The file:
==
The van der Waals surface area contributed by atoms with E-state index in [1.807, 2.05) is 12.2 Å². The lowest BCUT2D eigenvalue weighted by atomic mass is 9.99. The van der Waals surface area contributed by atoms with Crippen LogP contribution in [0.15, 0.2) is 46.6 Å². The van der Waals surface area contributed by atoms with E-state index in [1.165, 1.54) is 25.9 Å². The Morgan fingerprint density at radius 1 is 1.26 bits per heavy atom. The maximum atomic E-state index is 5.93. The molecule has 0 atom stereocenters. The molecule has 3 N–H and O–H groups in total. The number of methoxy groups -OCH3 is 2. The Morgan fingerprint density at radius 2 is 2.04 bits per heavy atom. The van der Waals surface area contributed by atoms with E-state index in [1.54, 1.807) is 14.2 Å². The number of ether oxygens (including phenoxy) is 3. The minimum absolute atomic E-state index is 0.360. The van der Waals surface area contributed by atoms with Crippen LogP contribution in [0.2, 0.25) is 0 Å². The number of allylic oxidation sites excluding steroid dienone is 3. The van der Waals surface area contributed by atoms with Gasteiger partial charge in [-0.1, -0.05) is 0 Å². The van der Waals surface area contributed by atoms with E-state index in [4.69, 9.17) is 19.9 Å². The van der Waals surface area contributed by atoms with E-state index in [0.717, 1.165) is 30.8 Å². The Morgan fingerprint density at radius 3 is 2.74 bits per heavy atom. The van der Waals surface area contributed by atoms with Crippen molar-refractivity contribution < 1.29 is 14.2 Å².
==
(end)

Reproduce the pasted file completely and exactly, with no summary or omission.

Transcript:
The van der Waals surface area contributed by atoms with E-state index in [1.807, 2.05) is 12.2 Å². The lowest BCUT2D eigenvalue weighted by atomic mass is 9.99. The van der Waals surface area contributed by atoms with Crippen LogP contribution in [0.15, 0.2) is 46.6 Å². The van der Waals surface area contributed by atoms with E-state index in [1.165, 1.54) is 25.9 Å². The Morgan fingerprint density at radius 1 is 1.26 bits per heavy atom. The maximum atomic E-state index is 5.93. The molecule has 0 atom stereocenters. The molecule has 3 N–H and O–H groups in total. The number of methoxy groups -OCH3 is 2. The Morgan fingerprint density at radius 2 is 2.04 bits per heavy atom. The van der Waals surface area contributed by atoms with E-state index in [1.54, 1.807) is 14.2 Å². The number of ether oxygens (including phenoxy) is 3. The minimum absolute atomic E-state index is 0.360. The van der Waals surface area contributed by atoms with Crippen LogP contribution in [0.2, 0.25) is 0 Å². The number of allylic oxidation sites excluding steroid dienone is 3. The van der Waals surface area contributed by atoms with Gasteiger partial charge in [-0.1, -0.05) is 0 Å². The van der Waals surface area contributed by atoms with E-state index in [4.69, 9.17) is 19.9 Å². The van der Waals surface area contributed by atoms with E-state index in [0.717, 1.165) is 30.8 Å². The Morgan fingerprint density at radius 3 is 2.74 bits per heavy atom. The van der Waals surface area contributed by atoms with Crippen molar-refractivity contribution < 1.29 is 14.2 Å².